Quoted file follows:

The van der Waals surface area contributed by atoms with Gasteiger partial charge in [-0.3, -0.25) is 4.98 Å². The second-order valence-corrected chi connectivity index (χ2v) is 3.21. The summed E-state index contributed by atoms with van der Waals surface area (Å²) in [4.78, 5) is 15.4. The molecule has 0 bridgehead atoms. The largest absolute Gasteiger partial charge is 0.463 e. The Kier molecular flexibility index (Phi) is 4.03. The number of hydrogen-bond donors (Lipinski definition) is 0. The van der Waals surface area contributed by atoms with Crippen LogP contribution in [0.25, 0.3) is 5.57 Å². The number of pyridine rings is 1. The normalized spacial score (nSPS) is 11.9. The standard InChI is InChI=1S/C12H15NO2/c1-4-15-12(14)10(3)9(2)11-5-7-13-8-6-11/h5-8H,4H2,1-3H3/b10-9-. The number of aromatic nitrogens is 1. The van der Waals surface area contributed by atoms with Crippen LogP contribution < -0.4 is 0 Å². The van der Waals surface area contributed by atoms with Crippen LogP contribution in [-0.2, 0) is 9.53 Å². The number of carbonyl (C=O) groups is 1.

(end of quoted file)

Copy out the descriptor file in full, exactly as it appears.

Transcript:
The van der Waals surface area contributed by atoms with Gasteiger partial charge in [-0.3, -0.25) is 4.98 Å². The second-order valence-corrected chi connectivity index (χ2v) is 3.21. The summed E-state index contributed by atoms with van der Waals surface area (Å²) in [4.78, 5) is 15.4. The molecule has 0 bridgehead atoms. The largest absolute Gasteiger partial charge is 0.463 e. The Kier molecular flexibility index (Phi) is 4.03. The number of hydrogen-bond donors (Lipinski definition) is 0. The van der Waals surface area contributed by atoms with Crippen LogP contribution in [0.25, 0.3) is 5.57 Å². The number of pyridine rings is 1. The normalized spacial score (nSPS) is 11.9. The standard InChI is InChI=1S/C12H15NO2/c1-4-15-12(14)10(3)9(2)11-5-7-13-8-6-11/h5-8H,4H2,1-3H3/b10-9-. The number of aromatic nitrogens is 1. The van der Waals surface area contributed by atoms with Crippen LogP contribution < -0.4 is 0 Å². The van der Waals surface area contributed by atoms with Crippen LogP contribution in [-0.2, 0) is 9.53 Å². The number of carbonyl (C=O) groups is 1.